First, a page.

PostgreSQL is an Object-Relational Database Management System (ORDBMS) that has been
developed in various forms since 1977. It began as a project named Ingres at the University of California at
Berkeley. Ingres itself was later developed commercially by Relational
In 1986 another team led by Michael Stonebraker from Berkeley continued the development of
the Ingres code to create an object-relational database system called Postgres. In 1996, due to a
new open source effort and the enhanced functionality of the software, Postgres was renamed to
PostgreSQL, after a brief stint as Postgres95. The PostgreSQL project is still under very active
development worldwide from a team of open source developers and contributors.
PostgreSQL is widely considered to be the most advanced open source database system in the
world. It provides many features (which are discussed in more detail in the Section called PostgreSQL Feature Set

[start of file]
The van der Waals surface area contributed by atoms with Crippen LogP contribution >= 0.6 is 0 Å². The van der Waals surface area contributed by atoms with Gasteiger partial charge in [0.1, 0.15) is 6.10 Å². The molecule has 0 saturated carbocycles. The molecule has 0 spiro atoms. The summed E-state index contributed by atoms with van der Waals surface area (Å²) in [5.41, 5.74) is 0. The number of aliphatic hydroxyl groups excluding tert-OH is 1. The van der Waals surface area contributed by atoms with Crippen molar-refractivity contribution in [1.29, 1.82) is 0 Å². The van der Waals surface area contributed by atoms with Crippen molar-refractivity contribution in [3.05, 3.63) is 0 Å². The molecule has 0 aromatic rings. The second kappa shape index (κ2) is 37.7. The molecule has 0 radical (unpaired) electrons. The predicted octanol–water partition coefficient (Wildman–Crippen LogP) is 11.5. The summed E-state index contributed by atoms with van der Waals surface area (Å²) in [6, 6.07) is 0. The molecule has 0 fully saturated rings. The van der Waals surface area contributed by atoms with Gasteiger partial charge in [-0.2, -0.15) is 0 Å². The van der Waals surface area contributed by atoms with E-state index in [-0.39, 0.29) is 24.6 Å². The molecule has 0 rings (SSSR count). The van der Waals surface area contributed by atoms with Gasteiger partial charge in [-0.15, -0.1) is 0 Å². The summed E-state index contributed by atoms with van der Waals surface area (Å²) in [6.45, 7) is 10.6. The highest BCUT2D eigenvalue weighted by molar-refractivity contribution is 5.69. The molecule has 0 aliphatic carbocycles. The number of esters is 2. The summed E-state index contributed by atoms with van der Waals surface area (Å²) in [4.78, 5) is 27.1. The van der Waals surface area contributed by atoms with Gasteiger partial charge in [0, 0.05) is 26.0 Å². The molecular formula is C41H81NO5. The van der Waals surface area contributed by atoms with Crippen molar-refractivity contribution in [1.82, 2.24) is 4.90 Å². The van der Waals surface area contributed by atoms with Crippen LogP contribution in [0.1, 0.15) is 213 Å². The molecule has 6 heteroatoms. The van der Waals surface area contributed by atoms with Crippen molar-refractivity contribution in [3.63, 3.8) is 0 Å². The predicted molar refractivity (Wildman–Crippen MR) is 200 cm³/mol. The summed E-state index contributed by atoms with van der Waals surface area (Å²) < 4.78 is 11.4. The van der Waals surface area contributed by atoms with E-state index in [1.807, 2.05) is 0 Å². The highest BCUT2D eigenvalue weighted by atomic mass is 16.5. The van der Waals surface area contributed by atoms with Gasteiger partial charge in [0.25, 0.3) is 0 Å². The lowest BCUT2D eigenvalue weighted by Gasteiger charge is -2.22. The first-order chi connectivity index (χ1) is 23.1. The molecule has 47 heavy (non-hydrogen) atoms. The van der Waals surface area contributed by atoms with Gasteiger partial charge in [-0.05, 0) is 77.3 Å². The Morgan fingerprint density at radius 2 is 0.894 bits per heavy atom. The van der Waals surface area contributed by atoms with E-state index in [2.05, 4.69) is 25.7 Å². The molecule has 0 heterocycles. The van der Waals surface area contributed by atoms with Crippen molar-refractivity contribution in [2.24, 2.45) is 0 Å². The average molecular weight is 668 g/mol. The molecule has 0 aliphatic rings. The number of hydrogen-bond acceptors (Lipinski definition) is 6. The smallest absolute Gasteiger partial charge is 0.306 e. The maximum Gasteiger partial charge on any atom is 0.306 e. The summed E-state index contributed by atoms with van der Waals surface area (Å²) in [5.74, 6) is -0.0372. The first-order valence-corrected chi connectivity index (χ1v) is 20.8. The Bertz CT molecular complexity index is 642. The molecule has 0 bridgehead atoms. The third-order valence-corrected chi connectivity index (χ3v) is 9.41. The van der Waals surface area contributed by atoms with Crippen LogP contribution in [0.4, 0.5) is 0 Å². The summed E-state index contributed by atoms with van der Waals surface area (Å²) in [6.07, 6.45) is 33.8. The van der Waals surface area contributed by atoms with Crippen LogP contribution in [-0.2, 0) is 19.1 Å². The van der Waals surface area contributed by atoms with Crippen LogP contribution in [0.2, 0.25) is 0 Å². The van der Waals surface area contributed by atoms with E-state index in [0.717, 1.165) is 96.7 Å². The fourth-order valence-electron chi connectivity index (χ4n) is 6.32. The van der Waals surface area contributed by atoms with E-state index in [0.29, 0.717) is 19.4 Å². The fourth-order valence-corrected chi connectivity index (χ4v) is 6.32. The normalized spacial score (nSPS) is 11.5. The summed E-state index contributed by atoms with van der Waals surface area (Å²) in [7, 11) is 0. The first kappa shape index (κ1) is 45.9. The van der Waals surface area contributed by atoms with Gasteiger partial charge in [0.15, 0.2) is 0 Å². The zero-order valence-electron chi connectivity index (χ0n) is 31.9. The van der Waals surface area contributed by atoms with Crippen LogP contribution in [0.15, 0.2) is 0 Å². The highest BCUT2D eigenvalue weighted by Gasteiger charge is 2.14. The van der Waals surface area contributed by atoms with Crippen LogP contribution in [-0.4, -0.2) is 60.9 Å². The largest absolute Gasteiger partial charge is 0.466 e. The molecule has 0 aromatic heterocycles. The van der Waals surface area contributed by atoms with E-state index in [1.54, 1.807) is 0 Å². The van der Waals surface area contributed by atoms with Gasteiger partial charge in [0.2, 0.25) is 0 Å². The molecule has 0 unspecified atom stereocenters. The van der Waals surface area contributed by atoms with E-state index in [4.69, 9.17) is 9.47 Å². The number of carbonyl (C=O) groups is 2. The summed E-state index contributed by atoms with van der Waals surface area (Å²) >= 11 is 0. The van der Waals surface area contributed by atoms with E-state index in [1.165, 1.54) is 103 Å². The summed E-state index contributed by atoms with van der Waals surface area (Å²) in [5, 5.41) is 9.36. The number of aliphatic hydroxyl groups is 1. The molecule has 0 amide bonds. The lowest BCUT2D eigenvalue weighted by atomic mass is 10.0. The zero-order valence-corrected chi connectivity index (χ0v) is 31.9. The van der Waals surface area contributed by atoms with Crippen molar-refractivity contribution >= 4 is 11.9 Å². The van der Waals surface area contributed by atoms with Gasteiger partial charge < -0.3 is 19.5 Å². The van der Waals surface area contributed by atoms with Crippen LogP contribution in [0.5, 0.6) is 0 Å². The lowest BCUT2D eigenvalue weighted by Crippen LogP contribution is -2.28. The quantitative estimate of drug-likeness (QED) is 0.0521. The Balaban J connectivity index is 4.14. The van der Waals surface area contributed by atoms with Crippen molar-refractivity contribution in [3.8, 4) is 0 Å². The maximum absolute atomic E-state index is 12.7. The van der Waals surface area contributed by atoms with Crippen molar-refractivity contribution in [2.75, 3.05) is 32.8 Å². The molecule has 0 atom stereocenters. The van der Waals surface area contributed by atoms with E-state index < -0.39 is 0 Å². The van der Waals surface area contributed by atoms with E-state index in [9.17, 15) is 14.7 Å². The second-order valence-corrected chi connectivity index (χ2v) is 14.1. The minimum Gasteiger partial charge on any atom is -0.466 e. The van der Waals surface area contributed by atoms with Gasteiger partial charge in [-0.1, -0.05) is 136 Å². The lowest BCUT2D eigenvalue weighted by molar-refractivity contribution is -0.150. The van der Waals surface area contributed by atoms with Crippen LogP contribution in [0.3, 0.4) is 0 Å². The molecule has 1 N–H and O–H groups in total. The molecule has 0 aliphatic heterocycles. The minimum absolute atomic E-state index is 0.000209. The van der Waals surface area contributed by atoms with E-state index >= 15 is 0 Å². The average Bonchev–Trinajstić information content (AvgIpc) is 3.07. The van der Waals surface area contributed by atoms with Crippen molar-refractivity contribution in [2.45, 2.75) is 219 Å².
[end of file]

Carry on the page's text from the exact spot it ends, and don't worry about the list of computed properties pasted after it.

are traditionally seen only in enterprise-caliber commercial products.
PostgreSQL is an open source project. Open source by definition means that you can obtain
the source code, use the program, and modify it freely without the confines of proprietary
software. In the database world, open source means that you have honest access to benchmarking
numbers and performance statistics, which companies such as Oracle prohibit. Open source also
means that you are free to modify PostgreSQL to fit your particular needs.
However, there is a misconception that since open source software is free from distribution
restrictions, it is always free of cost to your company. This is not necessarily the case.
It is true that you can, without external cost, download and install open source software, but
there will always be costs associated with the time and energy your company puts into support
and research of the application. As such, if you do not have those resources to spend, there
are several commercial vendors and consultants who deal specifically with PostgreSQL.